A UAA Seawolves debate squad ranked among the top finishers at the World Universities Debating Championships at De La Salle University in Manila, Philippines from Dec. 27 to Jan. 4.
The squad, consisting of four two-person teams drawn from about 30 students in the school's debate program, took second place among American colleges participating in the world championship of intercollegiate debate.
The Seawolves beat Harvard, Stanford, Colgate and Cornell, among others. Only Yale University received more points than the Alaskans.
They tied for eighth place in an international field of 195 universities from 43 countries, including perennial powerhouses Oxford and Harvard.
A total of 400 teams took part in nine preliminary rounds.
"There were like 100 debates going on at once," said the Seawolves' debate coach Steve Johnson.
Only 32 teams could advance to the elimination rounds.
At the end of the preliminaries, the UAA team of Colin Haughey (senior, philosophy) and Brett Frazer (senior, natural sciences) were ranked 23rd. They were one of just six American teams to make it that far. The United States had the largest representation of any nation at the championship, with 64 teams participating.
Haughey and Frazer drew the task of opposing the breakup of media monopolies in the first elimination round. They did not advance, but were ranked among the top 5 percent of teams in the tournament.
As a squad, the Seawolf contingent particularly excelled.
According to tournament rules, the winner of each round is awarded three points. Two points go to the runner-up, one point to third place and nothing for the team judged least effective. The points are aggregated for each squad.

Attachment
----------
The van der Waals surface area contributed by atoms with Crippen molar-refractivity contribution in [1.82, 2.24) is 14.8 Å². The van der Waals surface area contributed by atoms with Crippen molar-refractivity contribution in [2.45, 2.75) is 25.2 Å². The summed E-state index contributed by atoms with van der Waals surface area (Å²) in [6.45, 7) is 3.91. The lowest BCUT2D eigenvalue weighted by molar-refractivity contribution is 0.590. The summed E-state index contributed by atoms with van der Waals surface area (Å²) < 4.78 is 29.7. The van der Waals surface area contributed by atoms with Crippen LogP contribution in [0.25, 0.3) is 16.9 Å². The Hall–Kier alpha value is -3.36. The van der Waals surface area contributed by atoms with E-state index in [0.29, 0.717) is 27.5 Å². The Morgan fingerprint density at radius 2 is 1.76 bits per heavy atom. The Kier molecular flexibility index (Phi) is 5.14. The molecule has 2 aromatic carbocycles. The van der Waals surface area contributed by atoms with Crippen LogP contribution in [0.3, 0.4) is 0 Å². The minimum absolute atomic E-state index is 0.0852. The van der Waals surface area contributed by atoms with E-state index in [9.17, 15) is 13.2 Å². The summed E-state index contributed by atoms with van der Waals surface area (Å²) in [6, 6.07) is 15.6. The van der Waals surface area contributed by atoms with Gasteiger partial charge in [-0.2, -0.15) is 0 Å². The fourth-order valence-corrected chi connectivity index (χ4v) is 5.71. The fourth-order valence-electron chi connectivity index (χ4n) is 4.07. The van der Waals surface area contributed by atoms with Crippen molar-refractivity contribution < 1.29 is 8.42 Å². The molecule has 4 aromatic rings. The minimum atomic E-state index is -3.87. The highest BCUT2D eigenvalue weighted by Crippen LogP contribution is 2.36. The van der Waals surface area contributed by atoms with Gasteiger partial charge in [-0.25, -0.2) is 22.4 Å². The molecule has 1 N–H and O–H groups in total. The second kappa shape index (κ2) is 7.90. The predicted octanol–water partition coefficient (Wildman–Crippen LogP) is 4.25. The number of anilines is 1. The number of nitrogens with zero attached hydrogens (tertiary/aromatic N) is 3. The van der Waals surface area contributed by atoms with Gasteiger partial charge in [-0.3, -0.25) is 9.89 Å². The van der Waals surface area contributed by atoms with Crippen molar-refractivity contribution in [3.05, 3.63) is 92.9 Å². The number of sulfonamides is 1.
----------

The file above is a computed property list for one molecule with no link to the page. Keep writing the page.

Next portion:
When the tournament ended, UAA had accumulated an impressive 64 points. That edged out Stanford (63), Cornell (62) and Colgate (59). Harvard garnered 53. Yale led the American schools with 72 points.
A pair of Stanford students were the only Americans to make it to the final four. They faced two Australian contingents and the Oxford debaters. Monash University, which has several campuses, mostly around Melbourne, Australia, was the final victor.
One more score remains to be decided, the world rankings. Johnson hopes his squad's latest finish will put the Seawolves into the international top 10. UAA was ranked 12th in the world in 2010 and moved up to 11th in 2011.
"The rankings are based on the past five years' scores in international competition," Johnson said. "But we won't have them until sometime in February."
World Universities Debating Championships
Dec. 27, 2011-Jan. 4, 2012
1. Yale University 72
2. UAA 64
3. Stanford University 63
4. Cornell University 62
5. Colgate University 59
6. Harvard University 53
7. Bates College 48 (tie)
7. Claremont Colleges 48 (tie)
7 .University of Vermont 48 (tie)
10. Swarthmore College 47
1. Sydney University (Australia) 107
2. Oxford University (England) 104
3. Monash University (Australia) 97
4. Australian National University 75
5. Yale University (USA) 72
6. Melbourne Univ. (Australia) 70
7. McGill University (Canada) 67
8. UAA 64
8. National Univ. Singapore 64
10. Queensland Univ. (Australia) 63
10. Stanford University (USA) 63
Reach Mike Dunham at firstname.lastname@example.org or 257-4332.